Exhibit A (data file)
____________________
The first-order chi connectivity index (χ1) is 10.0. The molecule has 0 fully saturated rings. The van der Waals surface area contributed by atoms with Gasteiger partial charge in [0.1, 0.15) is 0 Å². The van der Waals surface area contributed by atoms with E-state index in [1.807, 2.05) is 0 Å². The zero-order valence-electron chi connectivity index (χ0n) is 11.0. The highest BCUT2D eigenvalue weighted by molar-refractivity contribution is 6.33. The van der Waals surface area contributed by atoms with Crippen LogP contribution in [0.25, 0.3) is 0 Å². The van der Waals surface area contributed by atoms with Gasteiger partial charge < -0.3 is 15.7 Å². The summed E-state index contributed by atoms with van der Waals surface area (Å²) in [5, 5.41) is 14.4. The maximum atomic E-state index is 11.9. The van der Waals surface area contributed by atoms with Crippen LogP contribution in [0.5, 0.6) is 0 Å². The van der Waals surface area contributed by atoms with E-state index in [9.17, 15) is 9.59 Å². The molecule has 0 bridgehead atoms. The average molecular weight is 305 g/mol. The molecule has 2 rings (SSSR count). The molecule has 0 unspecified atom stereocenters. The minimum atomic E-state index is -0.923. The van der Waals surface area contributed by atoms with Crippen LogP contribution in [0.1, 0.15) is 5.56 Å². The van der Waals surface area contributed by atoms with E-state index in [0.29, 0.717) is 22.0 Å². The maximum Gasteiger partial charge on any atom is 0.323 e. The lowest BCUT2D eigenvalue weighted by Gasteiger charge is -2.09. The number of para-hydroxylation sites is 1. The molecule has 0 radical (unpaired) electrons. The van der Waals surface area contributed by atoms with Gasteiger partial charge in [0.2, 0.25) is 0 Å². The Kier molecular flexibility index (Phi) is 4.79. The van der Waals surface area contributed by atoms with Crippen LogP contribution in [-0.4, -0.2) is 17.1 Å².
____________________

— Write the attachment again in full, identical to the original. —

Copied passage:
The first-order chi connectivity index (χ1) is 10.0. The molecule has 0 fully saturated rings. The van der Waals surface area contributed by atoms with Gasteiger partial charge in [0.1, 0.15) is 0 Å². The van der Waals surface area contributed by atoms with E-state index in [1.807, 2.05) is 0 Å². The zero-order valence-electron chi connectivity index (χ0n) is 11.0. The highest BCUT2D eigenvalue weighted by molar-refractivity contribution is 6.33. The van der Waals surface area contributed by atoms with Crippen LogP contribution in [0.25, 0.3) is 0 Å². The van der Waals surface area contributed by atoms with Gasteiger partial charge < -0.3 is 15.7 Å². The summed E-state index contributed by atoms with van der Waals surface area (Å²) in [5, 5.41) is 14.4. The maximum atomic E-state index is 11.9. The van der Waals surface area contributed by atoms with Crippen LogP contribution in [0.5, 0.6) is 0 Å². The van der Waals surface area contributed by atoms with E-state index in [9.17, 15) is 9.59 Å². The molecule has 0 bridgehead atoms. The average molecular weight is 305 g/mol. The molecule has 2 rings (SSSR count). The molecule has 0 unspecified atom stereocenters. The minimum atomic E-state index is -0.923. The van der Waals surface area contributed by atoms with Crippen LogP contribution in [0.1, 0.15) is 5.56 Å². The van der Waals surface area contributed by atoms with E-state index in [0.29, 0.717) is 22.0 Å². The maximum Gasteiger partial charge on any atom is 0.323 e. The lowest BCUT2D eigenvalue weighted by Gasteiger charge is -2.09. The number of para-hydroxylation sites is 1. The molecule has 0 radical (unpaired) electrons. The van der Waals surface area contributed by atoms with Gasteiger partial charge in [0.2, 0.25) is 0 Å². The Kier molecular flexibility index (Phi) is 4.79. The van der Waals surface area contributed by atoms with Crippen LogP contribution in [-0.4, -0.2) is 17.1 Å².